The Art of Conlanging

Chapter 2: I don't even see the code any more! (Ciphers)

Before getting into serious conlanging, here's an option for people who just need a quick language for a couple of sentences in their story. It's called a cipher.

A cipher is a code created from an existing language and its alphabet. This option is also good for sending secret messages (as long as the other person has a decoding key).

There are only two published ciphers that I know of: Al Bhed from Final Fantasy X and Dinosaur Language from Star Fox Adventures.

Basically, you take a letter of the alphabet (say, "t" in English) and replace all t's in that language with, say, "h". So now hhings look like hhis, hoo bad for hhose who don'h know abouh ciphers! Then, you repeat for as many letters as desired in the alphabet, making sure that only 1 English letter corresponds with one of the Cipher's letters. So, in Al Bhed you have rammu for hello. (h to r; e to a; l to m; o to u).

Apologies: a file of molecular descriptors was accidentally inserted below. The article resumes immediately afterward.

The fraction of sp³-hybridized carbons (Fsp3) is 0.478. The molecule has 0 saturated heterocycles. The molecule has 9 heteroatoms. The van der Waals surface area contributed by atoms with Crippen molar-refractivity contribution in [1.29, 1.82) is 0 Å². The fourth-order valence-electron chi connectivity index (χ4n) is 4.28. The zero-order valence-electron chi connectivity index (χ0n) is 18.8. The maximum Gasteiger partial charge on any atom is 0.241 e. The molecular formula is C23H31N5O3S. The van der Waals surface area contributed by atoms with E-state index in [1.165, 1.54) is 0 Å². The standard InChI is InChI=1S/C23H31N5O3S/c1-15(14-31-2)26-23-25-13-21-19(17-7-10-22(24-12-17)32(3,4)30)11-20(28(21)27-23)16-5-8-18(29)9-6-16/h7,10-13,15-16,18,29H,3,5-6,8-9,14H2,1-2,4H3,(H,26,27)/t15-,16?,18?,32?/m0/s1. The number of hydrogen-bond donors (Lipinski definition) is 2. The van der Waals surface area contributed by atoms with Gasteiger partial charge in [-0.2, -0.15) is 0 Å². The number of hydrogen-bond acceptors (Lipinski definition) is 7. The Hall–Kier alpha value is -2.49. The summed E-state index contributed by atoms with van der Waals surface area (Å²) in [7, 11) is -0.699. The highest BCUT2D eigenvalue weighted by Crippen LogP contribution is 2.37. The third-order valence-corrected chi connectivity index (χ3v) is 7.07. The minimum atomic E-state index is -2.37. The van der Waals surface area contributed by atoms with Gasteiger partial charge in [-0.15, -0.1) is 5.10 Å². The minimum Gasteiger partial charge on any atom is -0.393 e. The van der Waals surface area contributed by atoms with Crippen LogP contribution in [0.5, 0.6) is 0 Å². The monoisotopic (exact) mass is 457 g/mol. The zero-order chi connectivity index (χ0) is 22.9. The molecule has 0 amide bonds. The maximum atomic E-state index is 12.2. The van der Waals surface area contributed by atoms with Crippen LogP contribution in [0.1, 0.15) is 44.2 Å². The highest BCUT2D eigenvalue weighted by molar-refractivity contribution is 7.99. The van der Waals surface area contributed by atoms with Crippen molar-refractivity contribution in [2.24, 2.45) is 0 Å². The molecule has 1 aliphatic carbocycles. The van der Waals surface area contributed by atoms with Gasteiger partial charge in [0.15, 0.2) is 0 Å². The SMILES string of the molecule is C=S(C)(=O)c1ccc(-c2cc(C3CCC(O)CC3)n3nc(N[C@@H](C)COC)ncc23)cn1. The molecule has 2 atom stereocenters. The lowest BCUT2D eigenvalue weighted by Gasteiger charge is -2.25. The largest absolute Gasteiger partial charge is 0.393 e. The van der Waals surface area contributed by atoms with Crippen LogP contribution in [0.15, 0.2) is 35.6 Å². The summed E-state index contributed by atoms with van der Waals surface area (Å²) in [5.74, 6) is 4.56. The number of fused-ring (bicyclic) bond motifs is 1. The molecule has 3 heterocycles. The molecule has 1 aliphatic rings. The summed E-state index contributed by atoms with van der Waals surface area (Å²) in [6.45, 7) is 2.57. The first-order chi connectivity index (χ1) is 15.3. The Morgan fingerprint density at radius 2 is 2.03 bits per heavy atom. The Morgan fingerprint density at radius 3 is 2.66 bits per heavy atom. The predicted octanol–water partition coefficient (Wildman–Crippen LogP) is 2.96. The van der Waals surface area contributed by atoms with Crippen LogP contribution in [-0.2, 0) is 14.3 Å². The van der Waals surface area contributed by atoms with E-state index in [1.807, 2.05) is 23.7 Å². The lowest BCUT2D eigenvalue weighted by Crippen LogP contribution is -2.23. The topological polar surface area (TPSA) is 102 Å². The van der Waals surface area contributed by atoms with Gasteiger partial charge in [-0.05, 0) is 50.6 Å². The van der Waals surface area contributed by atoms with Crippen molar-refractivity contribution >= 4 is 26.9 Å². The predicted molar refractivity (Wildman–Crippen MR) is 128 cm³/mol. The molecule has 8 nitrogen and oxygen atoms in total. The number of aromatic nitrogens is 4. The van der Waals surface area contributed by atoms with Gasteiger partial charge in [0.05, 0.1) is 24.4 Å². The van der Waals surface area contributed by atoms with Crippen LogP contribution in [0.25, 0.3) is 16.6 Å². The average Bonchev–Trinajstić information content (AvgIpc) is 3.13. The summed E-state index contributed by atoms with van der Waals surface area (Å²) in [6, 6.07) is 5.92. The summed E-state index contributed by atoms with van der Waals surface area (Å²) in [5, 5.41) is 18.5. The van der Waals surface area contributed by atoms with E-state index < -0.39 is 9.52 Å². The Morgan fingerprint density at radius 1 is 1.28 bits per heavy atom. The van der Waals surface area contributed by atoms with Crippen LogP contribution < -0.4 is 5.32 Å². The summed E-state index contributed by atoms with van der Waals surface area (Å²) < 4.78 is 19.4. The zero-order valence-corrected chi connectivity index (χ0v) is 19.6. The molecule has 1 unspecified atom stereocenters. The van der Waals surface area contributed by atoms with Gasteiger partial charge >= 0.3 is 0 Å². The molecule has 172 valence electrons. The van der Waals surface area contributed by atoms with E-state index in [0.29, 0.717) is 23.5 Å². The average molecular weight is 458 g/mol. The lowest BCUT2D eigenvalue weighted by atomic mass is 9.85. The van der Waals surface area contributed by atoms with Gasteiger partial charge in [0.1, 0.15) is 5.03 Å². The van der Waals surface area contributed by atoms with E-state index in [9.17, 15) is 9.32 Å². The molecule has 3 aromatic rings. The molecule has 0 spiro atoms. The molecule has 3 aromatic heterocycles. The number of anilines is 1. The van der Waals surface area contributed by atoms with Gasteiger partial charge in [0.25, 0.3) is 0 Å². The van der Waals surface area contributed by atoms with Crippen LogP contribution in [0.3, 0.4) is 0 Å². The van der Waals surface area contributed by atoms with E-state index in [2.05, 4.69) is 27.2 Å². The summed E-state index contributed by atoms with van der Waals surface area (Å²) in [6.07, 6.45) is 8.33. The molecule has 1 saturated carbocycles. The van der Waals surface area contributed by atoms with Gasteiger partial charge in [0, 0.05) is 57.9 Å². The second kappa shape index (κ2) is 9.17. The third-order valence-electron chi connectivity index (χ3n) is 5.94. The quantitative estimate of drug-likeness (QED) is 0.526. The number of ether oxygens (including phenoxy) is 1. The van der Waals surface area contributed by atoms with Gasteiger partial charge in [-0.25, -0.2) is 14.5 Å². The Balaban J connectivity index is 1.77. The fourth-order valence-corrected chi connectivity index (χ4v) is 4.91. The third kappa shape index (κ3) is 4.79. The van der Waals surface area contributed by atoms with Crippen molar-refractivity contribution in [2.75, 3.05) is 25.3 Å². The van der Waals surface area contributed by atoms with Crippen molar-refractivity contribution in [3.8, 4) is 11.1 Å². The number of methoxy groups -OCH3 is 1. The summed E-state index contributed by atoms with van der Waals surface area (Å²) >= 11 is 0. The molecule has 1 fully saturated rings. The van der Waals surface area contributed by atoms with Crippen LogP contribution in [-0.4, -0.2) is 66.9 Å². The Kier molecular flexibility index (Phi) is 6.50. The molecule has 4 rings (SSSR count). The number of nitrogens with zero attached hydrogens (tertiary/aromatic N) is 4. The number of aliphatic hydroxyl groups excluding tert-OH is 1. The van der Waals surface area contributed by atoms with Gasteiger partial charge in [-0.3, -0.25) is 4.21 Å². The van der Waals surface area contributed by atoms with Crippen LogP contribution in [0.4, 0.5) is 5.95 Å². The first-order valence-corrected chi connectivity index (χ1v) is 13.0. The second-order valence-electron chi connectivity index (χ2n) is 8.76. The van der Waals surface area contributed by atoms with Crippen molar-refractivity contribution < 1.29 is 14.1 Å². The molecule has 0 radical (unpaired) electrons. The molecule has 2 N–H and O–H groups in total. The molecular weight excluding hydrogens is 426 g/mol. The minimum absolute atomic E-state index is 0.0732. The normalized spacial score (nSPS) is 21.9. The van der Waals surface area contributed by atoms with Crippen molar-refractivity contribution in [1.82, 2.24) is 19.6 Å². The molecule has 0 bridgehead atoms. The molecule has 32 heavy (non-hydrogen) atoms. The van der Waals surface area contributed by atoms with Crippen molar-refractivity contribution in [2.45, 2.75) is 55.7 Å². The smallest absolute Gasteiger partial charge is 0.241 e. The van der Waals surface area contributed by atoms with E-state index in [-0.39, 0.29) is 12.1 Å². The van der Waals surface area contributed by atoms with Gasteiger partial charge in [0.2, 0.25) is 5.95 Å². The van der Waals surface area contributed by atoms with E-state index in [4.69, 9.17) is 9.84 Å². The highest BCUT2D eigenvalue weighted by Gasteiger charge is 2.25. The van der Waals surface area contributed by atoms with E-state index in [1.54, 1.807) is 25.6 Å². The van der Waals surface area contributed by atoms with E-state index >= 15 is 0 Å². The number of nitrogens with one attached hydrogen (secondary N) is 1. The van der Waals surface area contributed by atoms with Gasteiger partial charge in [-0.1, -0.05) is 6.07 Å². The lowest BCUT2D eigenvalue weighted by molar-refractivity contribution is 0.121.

Ciphers also typically have things called "keywords". These are words that don't get "translated" into the cipher, typically names of people or places. Keywords can also be words that you want the reader to understand instantly or words that have no "translation" in your cipher.

Ciphers are great in writing, but speaking them is another thing altogether. If you want a cipher to be spoken, you must take great care in exchanging letters whose sounds work well together. For instance, Al Bhed switched the vowels only with other vowels. Good idea. Otherwise you could have words with no vowels!

The only problem with this kind of "language" is that you have no flexibility in changing the mechanics of the language. Like I said, it's for the quick and dirty small-usage languages. It really only gives the illusion of a new language. One more warning: don't copy someone else's cipher without permission and use it in the same fantasy world as it was intended. Using Al Bhed is okay in FFX contexts, but simply ripping off someone else's hard work for your own stories is not okay.

The Bottom line: Ciphers are great for a few sentences sprinkled in for flavor but not for a large scale focus on your language. They are also not good for conversing.

Next Chapter: What's in a name? (Naming languages)